Jim DiEugenio's second book on the JFK assassination, which takes Bugliosi's pretentious and inflated bag of obfuscation as its framework for dismantling the Warren Commission, the Clark Panel, and the HSCA, and for further revealing how beholden the film and TV industry has become to Washington in general and to the CIA in particular. A masterful dissection of a rotting corpse, and the rightful heir to Accessories after the Fact. [Al Rossi]
Sherry Fiester [uses] established science-based protocols to determine events and causalities, not to search for manufactured support of an a priori conclusion, write LeBlanc and Dragoo.
A valiant book that sometimes stumbles and falls short of its proclaimed goal ... On the other hand, the author does a skillful job on several core topics, writes Dr. David Mantik.
There are some valid criticisms in the book and Livingstone is to be properly praised for them. He certainly straightens out certain issues that needed to be elucidated in Horne’s very long five volume series. But when one adds up the ratio of good criticism to everything else in the volume, it is not a very good batting average, writes Jim DiEugenio.
Despite telling us that “consistency with other evidence is very important to scientists”, he appears to have studied each point in isolation and then cherry-picked the details that fit his own thesis. The one point it can really be said that Dr. G. Paul Chambers Ph. D. both makes and proves in his book is that credentials and a good reputation are no proof against being wrong, concludes Martin Hay.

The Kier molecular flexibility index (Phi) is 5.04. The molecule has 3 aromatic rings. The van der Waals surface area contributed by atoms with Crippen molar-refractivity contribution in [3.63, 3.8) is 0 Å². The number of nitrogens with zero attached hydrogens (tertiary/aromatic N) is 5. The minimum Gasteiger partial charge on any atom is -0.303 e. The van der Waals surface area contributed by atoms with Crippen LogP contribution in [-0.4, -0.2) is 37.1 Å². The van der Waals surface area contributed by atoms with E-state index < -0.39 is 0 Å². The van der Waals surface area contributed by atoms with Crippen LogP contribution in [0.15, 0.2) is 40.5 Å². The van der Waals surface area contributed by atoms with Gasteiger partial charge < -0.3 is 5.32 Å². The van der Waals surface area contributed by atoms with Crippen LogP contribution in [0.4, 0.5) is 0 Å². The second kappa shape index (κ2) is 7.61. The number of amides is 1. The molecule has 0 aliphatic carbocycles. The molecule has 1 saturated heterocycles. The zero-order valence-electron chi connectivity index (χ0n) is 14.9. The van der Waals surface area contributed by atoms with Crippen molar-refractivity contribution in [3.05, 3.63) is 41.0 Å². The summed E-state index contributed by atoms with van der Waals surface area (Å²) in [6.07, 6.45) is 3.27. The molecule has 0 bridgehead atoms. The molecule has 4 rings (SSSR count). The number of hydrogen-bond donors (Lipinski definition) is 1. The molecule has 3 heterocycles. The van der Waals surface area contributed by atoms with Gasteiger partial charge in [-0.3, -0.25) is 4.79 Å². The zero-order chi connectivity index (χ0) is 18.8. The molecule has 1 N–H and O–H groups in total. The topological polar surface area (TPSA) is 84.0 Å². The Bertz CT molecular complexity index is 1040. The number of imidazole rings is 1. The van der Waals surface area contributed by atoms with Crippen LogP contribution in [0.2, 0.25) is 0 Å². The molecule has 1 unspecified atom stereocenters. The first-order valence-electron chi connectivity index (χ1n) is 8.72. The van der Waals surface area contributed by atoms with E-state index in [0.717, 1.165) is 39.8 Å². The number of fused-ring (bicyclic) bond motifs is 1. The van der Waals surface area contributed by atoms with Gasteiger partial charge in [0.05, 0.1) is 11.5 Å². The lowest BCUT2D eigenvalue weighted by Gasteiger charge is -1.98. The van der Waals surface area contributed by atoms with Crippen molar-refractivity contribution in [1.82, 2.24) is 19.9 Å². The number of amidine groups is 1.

I stand in awe of the scope, detail, and profound insights that Horne has achieved, especially in the medical evidence – to say nothing of his Olympian effort. ... The bottom line is that I feel a deep debt of gratitude to Horne for further disentangling this nearly half-century old Gordian knot. By contrast, I should emphasize that I never experienced that sensation with Bugliosi, writes David Mantik.
There is much of value [in this book], if you are willing to spend a lot of time sifting through five volumes. If it had been half as long, it might have been twice as good, writes Jim DiEugenio.
Not only did neither [Gerald Posner nor Vincent Bugliosi] address Dr. Perry's inconsistencies, neither ever mentioned the official HSCA memo to counsel Robert Tanenbaum concerning the plausible explanation Mr. Gochenaur gave for the doctor's flip-flopping, writes Gary Aguilar.
David Mantik’s extensive review of Don Thomas’s book has been overhauled and revised; it now appears on his own website. We have removed the now superseded version which first appeared on the CTKA site.